"It's gone. We probably now have the tightest oil market versus supply we've had in at least 10 years", said Phil Flynn, analyst at Price Futures Group in Chicago.
Resource stocks were on a roll in Asia on Thursday as oil prices hit heights not seen since late 2014 and ignited a rally across commodities, though the potential boost to inflation globally also put some pressure on fixed-income assets.
Hussein Sayed, chief market strategist at FXTM, said: "While the elimination of oversupply has been a critical factor pushing oil prices, I still believe there's a significant risk premium being priced in, specifically the fear of supply disruption from the Middle East and possible renewed sanctions on Russian Federation and Iran".
"Some of this restricted (Opec) oil production might start to return to the market", he added.
Talk that Saudi Arabia has its sights on $80 to $100 a barrel of oil again and of more United States sanctions on Russian Federation triggered wild swings in trading of commodities on Thursday, though the potential boost to inflation hit fixed-income assets. US gasoline demand surged to a record high of 9.9 MMbbl a day before the summer driving season when consumption typically peaks.
Compliance has reached 150 percent, according to OPEC, meaning the organization's members have cut production by about 1.8 million barrels per day, 600,000 bpd more than pledged.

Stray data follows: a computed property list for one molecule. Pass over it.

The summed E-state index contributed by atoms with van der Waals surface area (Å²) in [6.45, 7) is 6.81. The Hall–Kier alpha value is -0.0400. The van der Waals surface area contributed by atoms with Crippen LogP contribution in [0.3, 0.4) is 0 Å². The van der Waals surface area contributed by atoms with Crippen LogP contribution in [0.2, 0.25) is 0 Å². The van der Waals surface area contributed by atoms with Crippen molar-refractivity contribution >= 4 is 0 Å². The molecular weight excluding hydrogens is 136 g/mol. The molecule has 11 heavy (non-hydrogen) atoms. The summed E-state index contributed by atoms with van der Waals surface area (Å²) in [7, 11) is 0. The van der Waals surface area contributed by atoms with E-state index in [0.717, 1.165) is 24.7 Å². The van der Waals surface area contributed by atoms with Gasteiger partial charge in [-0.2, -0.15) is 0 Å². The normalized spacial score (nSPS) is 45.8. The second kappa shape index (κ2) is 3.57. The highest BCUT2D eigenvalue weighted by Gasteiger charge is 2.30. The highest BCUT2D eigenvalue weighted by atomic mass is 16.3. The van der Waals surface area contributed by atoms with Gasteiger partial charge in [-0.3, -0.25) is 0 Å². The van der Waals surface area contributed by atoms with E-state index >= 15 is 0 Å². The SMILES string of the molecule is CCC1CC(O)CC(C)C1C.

Yields on USA two-year Treasuries stood at levels last visited in 2008 at 2.43 percent. "The market still needs support".
Crude futures prices rose to fresh three-year highs on Thursday, as a sharp stock draw in the USA and signals that OPEC could continue production cuts into next year continued to add bullish momentum to the market. "They need higher prices".
The cuts have been even bigger than those specified in the deal, thanks in part to a slide in Venezuelan production due to an economic crisis in the South American country. "This is a temporary phenomenon, so we will get additional pipeline capacity coming on by mid-next year and over the course of the next 12 to 15 months", he said.
The Jeddah meeting of the Joint Ministerial Monitoring Committee is unlikely to change the parameters for assessing the deal's success, Mazroui and other OPEC officials said, and sources see little chance of a major tweak in June.
The ministers are expected to discuss the five-year average inventory metric on Friday, though the JTC has made no recommendations on this, the sources said.